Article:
Mathieson doesn't do danger. He says the most dangerous situation he has been in was being jumped by two guys at Dunfermline bus station (apparently they regretted it). But in the South Pole, there was no avoiding the crevasses. To cross them required a snow bridge, an arc formed by a snow drift that extends across the gap. "There were a few hairy moments where the snow bridge was an inch narrower than your sledge and you're going across and there's bits falling off. I've done a few of 400m depth where it's just black when you look down." He grins. "You are happy when you get to the other side." An understatement, perhaps. But if he had any doubts about a bridge, he would just find another, even if it meant trekking five more miles. "You don't take any risks on trips at all, it's not worth it."

In the Arctic, of course, there is the theoretical threat of polar bears. Three years ago, an Eton schoolboy was killed by a bear in Norway, though that was in Svalbard, known to be frequented by bears.

Mathieson says the chances of his group seeing a bear in Greenland are very slim - he has never seen one in the 15 years he has been visiting - but he will be taking no chances. They will sleep with a loaded rifle. "You are travelling like Fort Knox. We have double trip wires, people on watch and on this particular trip with the kids, we are taking drones with thermal imaging cameras that we can send up and scout for 3km round the camp. The reality of it is you've probably got more chance of an attack by a pine marten at the front door, but you've got to be prepared just in case."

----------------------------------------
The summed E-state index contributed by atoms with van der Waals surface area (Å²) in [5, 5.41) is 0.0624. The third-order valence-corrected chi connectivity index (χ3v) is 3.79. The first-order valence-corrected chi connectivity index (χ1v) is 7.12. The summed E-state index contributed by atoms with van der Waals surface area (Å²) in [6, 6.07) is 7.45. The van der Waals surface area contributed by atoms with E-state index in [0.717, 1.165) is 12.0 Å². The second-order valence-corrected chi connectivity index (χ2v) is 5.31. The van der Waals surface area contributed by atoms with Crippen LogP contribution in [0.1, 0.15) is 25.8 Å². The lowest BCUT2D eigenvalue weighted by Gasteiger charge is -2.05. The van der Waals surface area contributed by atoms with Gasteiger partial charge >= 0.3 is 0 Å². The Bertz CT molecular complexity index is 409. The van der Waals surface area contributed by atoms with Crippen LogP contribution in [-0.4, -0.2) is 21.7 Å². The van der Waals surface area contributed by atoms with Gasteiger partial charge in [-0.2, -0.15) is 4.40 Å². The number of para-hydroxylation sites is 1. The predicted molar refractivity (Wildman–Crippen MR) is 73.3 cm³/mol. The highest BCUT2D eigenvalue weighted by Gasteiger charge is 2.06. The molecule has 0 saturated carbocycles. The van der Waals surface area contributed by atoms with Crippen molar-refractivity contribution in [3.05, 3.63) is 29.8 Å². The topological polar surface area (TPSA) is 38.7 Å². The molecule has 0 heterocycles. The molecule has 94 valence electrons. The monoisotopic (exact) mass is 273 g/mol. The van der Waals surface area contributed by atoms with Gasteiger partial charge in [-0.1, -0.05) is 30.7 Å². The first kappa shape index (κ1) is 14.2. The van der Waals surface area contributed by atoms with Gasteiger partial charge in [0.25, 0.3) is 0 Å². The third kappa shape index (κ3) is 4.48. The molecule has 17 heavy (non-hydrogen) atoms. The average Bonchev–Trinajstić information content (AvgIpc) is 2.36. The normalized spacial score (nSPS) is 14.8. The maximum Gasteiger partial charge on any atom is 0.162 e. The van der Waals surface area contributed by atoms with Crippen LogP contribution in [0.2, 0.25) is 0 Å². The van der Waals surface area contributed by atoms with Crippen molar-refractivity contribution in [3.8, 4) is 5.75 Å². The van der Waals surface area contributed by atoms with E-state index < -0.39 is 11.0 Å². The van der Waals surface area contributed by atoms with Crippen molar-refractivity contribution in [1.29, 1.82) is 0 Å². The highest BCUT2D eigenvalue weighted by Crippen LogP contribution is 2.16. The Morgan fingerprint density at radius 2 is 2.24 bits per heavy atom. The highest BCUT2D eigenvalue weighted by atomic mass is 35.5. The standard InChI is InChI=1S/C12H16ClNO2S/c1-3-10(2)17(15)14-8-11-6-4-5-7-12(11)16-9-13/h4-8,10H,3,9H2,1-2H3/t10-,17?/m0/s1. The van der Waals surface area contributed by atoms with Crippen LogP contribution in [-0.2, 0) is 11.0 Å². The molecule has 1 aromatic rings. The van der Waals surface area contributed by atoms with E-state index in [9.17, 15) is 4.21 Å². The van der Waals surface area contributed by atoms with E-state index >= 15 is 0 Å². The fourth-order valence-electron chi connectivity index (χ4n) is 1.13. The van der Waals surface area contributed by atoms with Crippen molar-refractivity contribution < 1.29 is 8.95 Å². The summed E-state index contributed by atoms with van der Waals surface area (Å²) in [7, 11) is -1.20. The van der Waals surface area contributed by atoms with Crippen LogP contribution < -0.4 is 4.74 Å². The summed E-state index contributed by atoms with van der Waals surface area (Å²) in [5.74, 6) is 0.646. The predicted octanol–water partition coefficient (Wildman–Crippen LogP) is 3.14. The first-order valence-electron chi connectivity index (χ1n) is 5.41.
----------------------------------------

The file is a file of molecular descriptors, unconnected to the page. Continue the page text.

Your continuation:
With polar bears being a threatened species, the first priority must surely be to avoid situations where they may have to be shot? "Yes, that's the absolute last resort." On the other hand, the area they are visiting is surrounded by hunting communities that will shoot bears on sight. "They'll kill everything. If one comes down it will probably be dead 100km before it gets to us."

Mathieson has taken teenagers to the polar regions before. He even reached the North Pole with one chronically shy boy. "The idea was to show him he could achieve anything." He has now become the first person in his family to graduate from university and his parents have made big changes in their own lives, which they put down to being inspired by their son's Arctic trip. That's what the Polar Academy is about - far more than showing some kids the northern lights.

A couple of weeks after we chat, I get a call from Mathieson, who has held his first selection weekend for 10 children and 10 parents from Coltness High School at Glenmore Lodge near Aviemore. He is tired but elated.

Though nervous on arriving, the group spent the weekend tying knots under water, climbing, abseiling, kayaking, orienteering, hillwalking and finally giving presentations on why they felt they should be selected - all with a documentary film crew in attendance.

"It was just a rollercoaster," Mathieson says. "These kids' lives are already changing, and their parents'. There were a lot of tears, as you can imagine. Some of them had had no good news, period, in their lives. It was heart-melting, it really was." He speaks of children in whom he saw absolute greatness, but who have no idea of their potential. Yet.

He would like to take everyone, but cannot. However, those who are not picked will remain members of the Polar Academy with other important responsibilities and will be on the reserve list. The five who go through will be joined by another five from St Aidan's High in Wishaw, chosen from another selection weekend in July, and the trip will take place in April next year.

It has the potential to be life-changing, but he still needs more precious funding.

"There's so much riding on it now." n

The Polar Academy is supported by donations and sponsorship. The Polar Academy 180 initiative involves donating a least £1000 a year for three years. To contribute, go to thepolaracademy.org. All donations welcome.